Alessandro and I have been travelling around Northern Laos and Northern Thailand for just over a week now. We have been getting up early to watch the hustle and bustle of the morning markets, wandered through the grounds of stunning temples, walked along the banks of the Mekong river, travelled on local buses so full people were sitting on rice bags in the middle of the aisles and swam in the turquoise water of one of the most beautiful waterfalls I have ever seen. While every trip comes with its own challenges, whether it be jet-lag, getting sick, over-hyped destinations, missed flights or buses – and this trip has certainly had its fair share of that as well – I am so glad we decided to go on this trip. Time seemed to have stopped while we are taking in our new (and temporary) surroundings with all their new-to-us sights, smells and flavours. Above all, it is so nice to spend some one-on-one time with Alessandro away from our busy lives before my upcoming move to Brussels.
The food we have been eating in Laos (and especially the desserts) could not be more different from today’s recipe, however delicious it is. There have been a lot of coconut-based desserts, whether it is the sticky purple rice cooked in fresh coconut milk and served with local fruits that we learned to prepare at a cooking class in Luang Prabang or the grated coconut filled deep-fried dough balls not unlike doughnut holes we bought at Luang Namtha’s morning market before heading off on a couple of days of trekking through the jungle. What today’s recipe and those desserts do have in common is that they are incredibly sweet, almost tooth-achingly so.
Treacle tart, a long-term favourite with children and adults alike in the UK, has recently gained in popularity and even acquired some international fame thanks to Harry Potter, who counts treacle tart as one of his favourite desserts. The tart typically consists of a crisp pastry shell filled with a chewy and tooth-achingly sweet filling of breadcrumbs mixed with golden syrup and treacle. Often the filling also contains some lemon juice - to tame the sweetness.
Treacle tart aficionados might recoil in horror at what I have done to their childhood favourite. But bear with me – a few simple changes to the classic recipe is enough to produce a grown-up version of the treacle tart that is nonetheless tooth-achingly sweet and delicious just like the original. For this recipe, I used a dark cardamom and sea salt-flecked rye pastry which encases a sweet filling of coarsely ground rye bread stirred into gently warmed acacia honey and which is finished with a sprinkle of sea salt. Paired with something tart to cut through the sweetness, like mascarpone, creme fraiche or even cream cheese, loosened with a squeeze of lemon juice and flavoured with a generous grating of lemon zest, the humble treacle tart becomes a rustic but elegant dessert, fit even for a dinner party.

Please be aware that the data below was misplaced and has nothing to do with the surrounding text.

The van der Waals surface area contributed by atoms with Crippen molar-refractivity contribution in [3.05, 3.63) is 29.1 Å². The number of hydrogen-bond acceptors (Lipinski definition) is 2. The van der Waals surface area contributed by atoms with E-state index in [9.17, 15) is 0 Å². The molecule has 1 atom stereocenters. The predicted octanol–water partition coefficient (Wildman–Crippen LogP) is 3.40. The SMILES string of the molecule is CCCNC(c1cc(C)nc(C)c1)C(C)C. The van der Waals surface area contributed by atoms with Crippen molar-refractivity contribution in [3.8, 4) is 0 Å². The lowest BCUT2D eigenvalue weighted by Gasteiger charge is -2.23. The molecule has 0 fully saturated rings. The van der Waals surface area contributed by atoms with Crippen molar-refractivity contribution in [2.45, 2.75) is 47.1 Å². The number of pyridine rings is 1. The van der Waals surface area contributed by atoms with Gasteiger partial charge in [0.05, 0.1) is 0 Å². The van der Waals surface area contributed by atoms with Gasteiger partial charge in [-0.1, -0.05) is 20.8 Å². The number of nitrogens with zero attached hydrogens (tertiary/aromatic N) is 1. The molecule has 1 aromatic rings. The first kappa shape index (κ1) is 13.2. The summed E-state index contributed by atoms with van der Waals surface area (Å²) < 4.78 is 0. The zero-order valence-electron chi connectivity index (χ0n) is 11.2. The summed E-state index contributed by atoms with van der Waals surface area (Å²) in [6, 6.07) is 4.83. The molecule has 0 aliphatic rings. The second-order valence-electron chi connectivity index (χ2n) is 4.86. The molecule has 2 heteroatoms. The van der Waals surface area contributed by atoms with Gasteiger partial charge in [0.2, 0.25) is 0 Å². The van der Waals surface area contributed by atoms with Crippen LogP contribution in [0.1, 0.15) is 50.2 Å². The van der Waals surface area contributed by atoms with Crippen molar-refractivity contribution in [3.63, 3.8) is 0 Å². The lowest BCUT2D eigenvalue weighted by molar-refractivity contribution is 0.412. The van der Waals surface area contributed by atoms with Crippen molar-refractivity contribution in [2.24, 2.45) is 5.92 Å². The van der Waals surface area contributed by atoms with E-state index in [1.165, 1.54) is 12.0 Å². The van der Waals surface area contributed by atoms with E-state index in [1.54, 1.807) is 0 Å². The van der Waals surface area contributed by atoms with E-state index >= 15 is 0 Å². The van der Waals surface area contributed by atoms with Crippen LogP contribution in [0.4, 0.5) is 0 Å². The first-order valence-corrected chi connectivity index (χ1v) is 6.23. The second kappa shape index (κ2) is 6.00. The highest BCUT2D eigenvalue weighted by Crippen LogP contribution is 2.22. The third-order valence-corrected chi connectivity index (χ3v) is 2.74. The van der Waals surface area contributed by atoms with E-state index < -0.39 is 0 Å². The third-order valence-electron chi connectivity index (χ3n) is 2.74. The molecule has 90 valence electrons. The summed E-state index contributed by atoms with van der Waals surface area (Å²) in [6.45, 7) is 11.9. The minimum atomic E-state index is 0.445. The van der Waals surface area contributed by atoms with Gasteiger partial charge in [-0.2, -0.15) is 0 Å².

Double Rye Treacle Tarts with Whipped Lemony Cream Cheese
Makes 6 small treacle tartlets
Note: while I am particularly fond of this rye version of a treacle tart there is nothing that says you could not use a slice or two of your favourite country loaf for the filling. The important thing is to pair the treacle tarts with something that will cut through the filling’s almost tooth-aching sweetness. A lemon scented cream works well, only lightly sweetened, if at all. A scoop of lemon curd or greek yoghurt ice cream would work too I think.
For the treacle tarts
a. for the pastry
75g all purpose flour
50g rye flour
A generous pinch of salt
Seeds of 2 cardamom pods, finely ground
75g cold butter, diced
1 egg yolk
1-2 teaspoons water
b. for the filling
75g rye bread, chopped finely
A generous pinch of sea salt
For the whipped lemony cream cheese
200g full-fat cream cheese
Juice and zest of 1/2 lemon
A pinch of salt
Optional: 1 tsp honey
1. Start by making the pastry. In a bowl whisk together the all purpose flour, rye flour, salt and ground cardamom. Form a well in the middle and add the butter and egg yolk. Using a knife or a pastry cutter, cut the the butter into the flour until the mixture resembles sand. Using your hands quickly bring everything together – if the mixture appears very crumbly and dry, add 1-2 teaspoons of cold water. Shape into a ball, wrap in cling film and place in the fridge for 30 minutes.
2. Pre-heat the oven to 200 degrees Celsius. On a floured surface roll out the dough to ca. 3mm thickness and line each tart pan with a round of dough slightly larger then the size of the tart pan. Prick each lined tart pan with a fork a few times. Place tart pans in the fridge while you prepare the filling.
3. In a small saucepan gently warm the honey until liquid. Stir in the breadcrumbs and the salt.
4. Remove the tart pans from the fridge and divide the filling evenly between them.
5. Bake tarts for ca. 15-20 minutes until the pastry is golden and crisp. While in the oven the filling will bubble up ferociously, but it will eventually settle back down again.
6. While the tarts are in the oven, whisk together the cream cheese together with the lemon juice, lemon zest and pinch of salt, adding a teaspoon of honey if you have a sweettooth. Store covered in the fridge until ready to use.
7. Serve each treacle tart with a tablespoon of the whipped lemony cream cheese.